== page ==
Does It Matter What Way You Do Pull-ups on the Marine Corps PFT?

Senior man doing a chin-up

The Marine Corps physical fitness test measures a service member's overall level of cardiovascular and muscular health. One of the three components of the PFT is the pull-up which comprises one-third of the total score. But not just any pull-up counts; marine pull-ups must follow the proper form as laid out by Marine Corps Order P6100.12.

Hand Positions

During the Marine Corps PFT, Marines are allowed to grasp the pull-up bar with their hands either facing forward or in a reverse grip. According to Marine Corps regulations, your arms can be as far apart or as close together as necessary to pull your chin above the bar. Once a you drop from the bar, the pull-up portion of the test ends and you cannot try again.

Arm Extension

Marine Corps pull-ups begin from a dead hang; that means the you must grip the pull-up bar and hang by your hands alone. When a you are hanging motionless from the pull-up bar, this portion of the test can begin. Using upper body strength, you must pull your chin above the pull-up bar by bending your arms at the elbow. A repetition is only counted when you lower your body and return to the dead-hang position.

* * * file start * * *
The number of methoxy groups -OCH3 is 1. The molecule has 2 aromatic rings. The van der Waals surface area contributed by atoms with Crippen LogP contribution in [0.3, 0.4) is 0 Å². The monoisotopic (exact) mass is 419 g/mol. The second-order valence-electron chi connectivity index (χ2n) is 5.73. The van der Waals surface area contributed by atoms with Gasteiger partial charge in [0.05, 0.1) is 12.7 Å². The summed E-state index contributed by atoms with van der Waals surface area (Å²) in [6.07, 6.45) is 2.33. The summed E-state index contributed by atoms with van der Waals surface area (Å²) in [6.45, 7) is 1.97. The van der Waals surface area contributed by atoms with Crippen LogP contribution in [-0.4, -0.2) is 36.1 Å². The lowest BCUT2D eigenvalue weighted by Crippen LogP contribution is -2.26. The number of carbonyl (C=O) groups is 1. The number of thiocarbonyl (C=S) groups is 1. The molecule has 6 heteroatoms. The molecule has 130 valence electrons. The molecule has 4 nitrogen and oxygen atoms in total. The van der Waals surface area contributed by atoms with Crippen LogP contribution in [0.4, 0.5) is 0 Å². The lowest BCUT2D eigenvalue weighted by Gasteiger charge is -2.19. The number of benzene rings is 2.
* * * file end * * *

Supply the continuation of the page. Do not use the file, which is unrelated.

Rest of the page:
Leg Positions

While you are performing pull-ups, your legs can be bent at any angle or they can hang straight down. As long as you do not raise your legs above your waist, your pull-up repetitions will count toward your score. However, if your feet touch the ground this portion of the test will be terminated.

Counting Proper Pull-Ups

A complete Marine Corps pull-up for the purposes of the PFT starts from, and ends with, the dead-hang position. Your chin must be raised above the pull-up bar. If necessary, the you can tilt your head to raise your chin in order for a repetition to count. In order for a repetition to be counted, you cannot rest your chin on the bar at any point.